Facebook and Instagram have instituted a temporary change in policy that allows users in some countries to post content that’s usually forbidden, including calls for harm or even the death of Russian soldiers or politicians. The change first surfaced in a report by Reuters, citing internal emails to moderators. In them, the outlet reports mods are told that calls for the death of Russian President Vladimir Putin or Belarusian President Alexander Lukashenko will be allowed, as long as they don’t contain threats toward others or “indicators of credibility” like saying where or how the act will take place.
In a statement sent to The Verge, Meta spokesperson Andy Stone said, “As a result of the Russian invasion of Ukraine we have temporarily made allowances for forms of political expression that would normally violate our rules like violent speech such as ‘death to the Russian invaders.’ We still won’t allow credible calls for violence against Russian civilians.”
The New York Times confirmed this policy applies to people using the service from Ukraine, Russia, Poland, Latvia, Lithuania, Estonia, Slovakia, Hungary, and Romania. The Times also notes that in 2021, Vice reported Facebook moderators received similar temporary instructions about “death to Khamanei” content and cited a spokesperson saying that Facebook had made that particular exception in certain earlier cases as well.
The Facebook community standards regarding hate speech and violence and incitement have continued to receive updates since the company started publishing them publicly in 2018. This change is just the latest example of how platforms have modified their treatment of content originating from the invading countries or relating to them since the fighting began.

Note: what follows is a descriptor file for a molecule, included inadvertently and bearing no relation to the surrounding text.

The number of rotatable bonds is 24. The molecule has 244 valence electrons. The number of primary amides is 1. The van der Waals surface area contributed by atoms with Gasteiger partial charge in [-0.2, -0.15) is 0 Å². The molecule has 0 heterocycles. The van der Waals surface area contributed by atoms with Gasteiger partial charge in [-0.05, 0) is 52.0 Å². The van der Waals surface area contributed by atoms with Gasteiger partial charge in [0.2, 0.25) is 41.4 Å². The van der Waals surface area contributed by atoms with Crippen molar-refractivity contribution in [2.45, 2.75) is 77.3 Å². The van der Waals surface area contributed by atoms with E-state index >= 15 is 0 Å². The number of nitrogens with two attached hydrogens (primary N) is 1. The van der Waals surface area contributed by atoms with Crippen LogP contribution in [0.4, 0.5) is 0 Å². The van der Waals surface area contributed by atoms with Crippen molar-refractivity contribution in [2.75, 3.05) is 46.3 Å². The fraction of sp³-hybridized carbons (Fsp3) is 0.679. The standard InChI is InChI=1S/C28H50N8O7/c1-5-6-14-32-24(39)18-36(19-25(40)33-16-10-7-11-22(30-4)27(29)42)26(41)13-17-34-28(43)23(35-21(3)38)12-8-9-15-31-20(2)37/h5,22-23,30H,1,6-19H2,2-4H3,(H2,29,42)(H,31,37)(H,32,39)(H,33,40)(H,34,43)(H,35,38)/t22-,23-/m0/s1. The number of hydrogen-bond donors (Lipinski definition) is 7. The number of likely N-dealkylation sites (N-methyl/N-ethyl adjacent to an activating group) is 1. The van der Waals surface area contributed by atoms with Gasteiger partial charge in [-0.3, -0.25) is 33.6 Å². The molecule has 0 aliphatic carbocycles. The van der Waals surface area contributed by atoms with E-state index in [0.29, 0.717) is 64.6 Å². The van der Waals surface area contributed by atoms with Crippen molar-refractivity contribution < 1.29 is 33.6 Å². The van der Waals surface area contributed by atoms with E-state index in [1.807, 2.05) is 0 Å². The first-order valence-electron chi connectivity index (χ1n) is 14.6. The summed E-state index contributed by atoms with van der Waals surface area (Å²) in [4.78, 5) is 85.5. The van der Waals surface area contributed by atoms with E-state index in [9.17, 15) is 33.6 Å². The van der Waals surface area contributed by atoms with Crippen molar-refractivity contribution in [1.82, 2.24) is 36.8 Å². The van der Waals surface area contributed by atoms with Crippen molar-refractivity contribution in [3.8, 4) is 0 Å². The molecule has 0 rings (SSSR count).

An update to the Reuters report includes the content of the message sent to moderators, which reads as follows:
We are issuing a spirit-of-the-policy allowance to allow T1 violent speech that would otherwise be removed under the Hate Speech policy when: (a) targeting Russian soldiers, EXCEPT prisoners of war, or (b) targeting Russians where it’s clear that the context is the Russian invasion of Ukraine (e.g., content mentions the invasion, self-defense, etc.).
Typically, moderation guidelines would dictate that language dehumanizing or attacking a particular group based on its identity be removed. But the emails cited by Reuters claim the context of the current situation requires reading posts from the listed countries about generic Russian soldiers as a proxy for the Russian military as a whole, and absent credible statements attached, moderators are directed not to take action on them.
Still, it’s unclear whether the posts would be removed even without the direction. The policy already includes many carve-outs and exceptions. It states explicitly that additional information or context is needed before the enforcement of the policy in several cases, including:
Content attacking concepts, institutions, ideas, practices, or beliefs associated with protected characteristics, which are likely to contribute to imminent physical harm, intimidation or discrimination against the people associated with that protected characteristic. Facebook looks at a range of signs to determine whether there is a threat of harm in the content. These include but are not limited to: content that could incite imminent violence or intimidation; whether there is a period of heightened tension such as an election or ongoing conflict; and whether there is a recent history of violence against the targeted protected group. In some cases, we may also consider whether the speaker is a public figure or occupies a position of authority.
The Russian government’s reaction to the report is unknown, and there haven’t been any updates from its censorship agency Roskomnadzor, which banned Facebook earlier this month.